About Osteopathy for London
Osteopathy is known to be effective for back pain, neck pain and sciatica as well as a range of other conditions including frozen shoulder and sports injuries.
What is Osteopathy?
Osteopathy is an established, recognised system of diagnosis and treatment that lays its main emphasis on the structural integrity of the body. It is distinctive in the fact that it recognises much of the pain and disability we suffer stems from abnormalities in the function of the body structure as well as damage caused to it by disease.
It uses many of the diagnostic procedures used in conventional medical assessment and diagnosis. Its main strength however lies in the unique way the patient is assessed from a mechanical, functional and postural standpoint and the manual methods of treatment applied to suit the needs of the individual patient.
Osteopaths use their hands both to investigate the underlying causes of pain and to carry out treatment using a variety of manipulative techniques. These may include muscle and connective tissue stretching, rhythmic joint movements or high velocity thrust techniques to improve the range of motion at a joint.
In 1993 osteopathy became the first major complementary health care profession to be accorded statutory recognition under the 1993 Osteopaths Act. Only those practitioners trained to the same high rigorous standards and able to show that they have been in safe and competent practice of osteopathy will be allowed to remain on the statutory register. All osteopaths need to have medical malpractice insurance and to follow a strict code of conduct. Patients have the same safeguards as when they consult a doctor or dentist.
What can Osteopaths treat?
The list of conditions that osteopaths can treat is comprehensive and set out below.
It is unique way that Osteopaths approach patient care that allows us to be effective across such a wide range of conditions. Our approach is not prescriptive, and therefore each patient should receive a tailored approach which is unique to them and considerate not only of their diagnosis, but their general health, age, fitness levels other elements.
This flexible approach enables us to draw upon a variety of treatment techniques, which is a large part of what makes it effective for so many.
How many treatments will I need?
It is difficult to define in advance the exact number of visits that will be needed to produce the positive change that patients deserve. At the initial consultation your prognosis is discussed with you to provide a realistic estimate of what you can expect.
In many cases a patient might expect to see an osteopath 3-4 times for a relatively straightforward issue. Where the problem is more recent, the condition mild or moderate in nature, and the patient in good health, then this is often less. Where the problem is quite chronic (long-term), more serious, or the patient may have underlying health issues, then progress may be slower. Some patients find that a single visit is sufficient to get the results they seek.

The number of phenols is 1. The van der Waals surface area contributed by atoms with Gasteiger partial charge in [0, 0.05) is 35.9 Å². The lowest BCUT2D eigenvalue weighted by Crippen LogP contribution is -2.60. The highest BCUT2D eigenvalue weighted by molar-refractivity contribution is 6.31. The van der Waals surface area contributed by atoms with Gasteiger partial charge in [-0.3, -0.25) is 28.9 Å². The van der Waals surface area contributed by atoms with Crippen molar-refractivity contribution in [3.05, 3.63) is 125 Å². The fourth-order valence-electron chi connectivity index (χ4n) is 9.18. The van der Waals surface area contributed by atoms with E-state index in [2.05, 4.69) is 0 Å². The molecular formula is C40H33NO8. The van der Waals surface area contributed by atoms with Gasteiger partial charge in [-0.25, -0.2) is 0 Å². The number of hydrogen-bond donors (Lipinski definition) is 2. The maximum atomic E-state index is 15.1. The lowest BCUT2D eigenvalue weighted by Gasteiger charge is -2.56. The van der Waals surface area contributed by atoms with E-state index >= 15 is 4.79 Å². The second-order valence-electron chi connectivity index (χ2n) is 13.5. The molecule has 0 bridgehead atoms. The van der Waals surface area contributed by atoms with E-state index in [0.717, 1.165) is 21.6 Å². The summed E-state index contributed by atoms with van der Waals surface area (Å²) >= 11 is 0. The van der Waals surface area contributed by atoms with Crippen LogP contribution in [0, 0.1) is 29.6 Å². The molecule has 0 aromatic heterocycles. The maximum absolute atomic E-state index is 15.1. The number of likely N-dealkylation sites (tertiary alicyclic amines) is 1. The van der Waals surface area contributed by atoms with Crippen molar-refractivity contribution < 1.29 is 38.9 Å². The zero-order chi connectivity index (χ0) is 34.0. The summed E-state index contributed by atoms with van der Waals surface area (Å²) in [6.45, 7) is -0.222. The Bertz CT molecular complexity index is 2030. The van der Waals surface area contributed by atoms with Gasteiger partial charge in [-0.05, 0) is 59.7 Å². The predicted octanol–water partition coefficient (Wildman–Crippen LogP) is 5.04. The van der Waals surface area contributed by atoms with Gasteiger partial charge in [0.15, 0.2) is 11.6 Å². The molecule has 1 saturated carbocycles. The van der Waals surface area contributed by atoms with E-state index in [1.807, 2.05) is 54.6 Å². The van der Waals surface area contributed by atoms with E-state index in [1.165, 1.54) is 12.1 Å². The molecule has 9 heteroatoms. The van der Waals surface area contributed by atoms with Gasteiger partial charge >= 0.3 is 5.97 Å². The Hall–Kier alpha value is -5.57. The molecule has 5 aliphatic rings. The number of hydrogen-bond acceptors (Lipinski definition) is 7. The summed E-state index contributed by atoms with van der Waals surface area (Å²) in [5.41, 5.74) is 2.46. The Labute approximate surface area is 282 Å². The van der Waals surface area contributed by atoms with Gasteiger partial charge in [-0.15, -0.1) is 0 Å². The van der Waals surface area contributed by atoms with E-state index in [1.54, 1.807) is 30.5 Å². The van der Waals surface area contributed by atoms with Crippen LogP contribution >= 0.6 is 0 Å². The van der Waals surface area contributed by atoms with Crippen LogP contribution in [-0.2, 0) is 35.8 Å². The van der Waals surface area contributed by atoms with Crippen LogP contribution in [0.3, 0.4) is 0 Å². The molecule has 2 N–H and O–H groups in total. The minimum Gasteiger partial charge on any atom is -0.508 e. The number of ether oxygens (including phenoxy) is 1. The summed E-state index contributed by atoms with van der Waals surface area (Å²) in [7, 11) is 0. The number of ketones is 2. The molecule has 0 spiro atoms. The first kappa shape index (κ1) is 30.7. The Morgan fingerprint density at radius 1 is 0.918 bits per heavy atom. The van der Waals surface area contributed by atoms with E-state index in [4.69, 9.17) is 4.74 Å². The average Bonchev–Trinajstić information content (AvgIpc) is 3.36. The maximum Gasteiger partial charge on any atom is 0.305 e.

Every patient has their own unique capacity to adapt to the changes that treatment brings about, and this dictates the intensity and pace of treatment for them. At every stage we will endeavour to move you towards pain relief and other markers of improvement as rapidly as possible.
Does Osteopathy hurt?
We maintain an ongoing dialogue with patients during treatment to ensure that the intensity of techniques is appropriate for them. This often takes the form of ensuring that any discomfort remains "green light" in nature (1-3 out of 10 on a pain scale) as this works well to ensure an appropriately applied intensity of treatment is given.
This green light discomfort may only apply for parts of the treatment, and at other times the patient may find the experience quite pleasant. At most, and only with an ongoing dialogue with the patient, a pressure that provokes and "amber light" pain may be experienced for shorter periods.
In approximately 40-50% of patients they may experience a degree of soreness the next day which can last for a day or so before passing. This is a quite normal reaction to the change that treatment brings about.
In every case patients are encouraged to reach out directly to their osteopath if they are concerned about an reaction they may experience.
Is Osteopathy right for me?
Osteopaths are trained to adapt their approach to every patients' individual condition and circumstances, which is why it is an approach suitable for most patients.
If a patient has a serious underlying heath issue then this would be a good reason to talk to an osteopath in advance of making an appointment, as under certain circumstances hands-on treatment may not be appropriate.
If you are uncertain if osteopathy is right for you then you may want to take advantage of a free 15 minute telephone consultation with John, in which he can enquire about your condition and your medical history. By clicking the Book Now button below you can arrange this with him.
If you proceed to book an initial consultation (which includes treatment and advice) with either John or Gervais then the thorough case history and examination you receive prior to any treatment will drive the content of the tailored osteopathic hands-on approach we provide you.
- Mechanical Neck Pain
- Sciatica & Trapped Nerves
- Muscle Spasms
- General Acute & Chronic Backache & Pain
- Arthritic Pain & Stiffness
- Generalised Joint Pain & Stiffness
- Digestive Issues
- Stress & Tension
- Frozen Shoulder Sports Injuries
- Rheumatic Pain
- Tennis Elbow
- Shoulder, Elbow Pain
- Headaches from Neck & Back Issues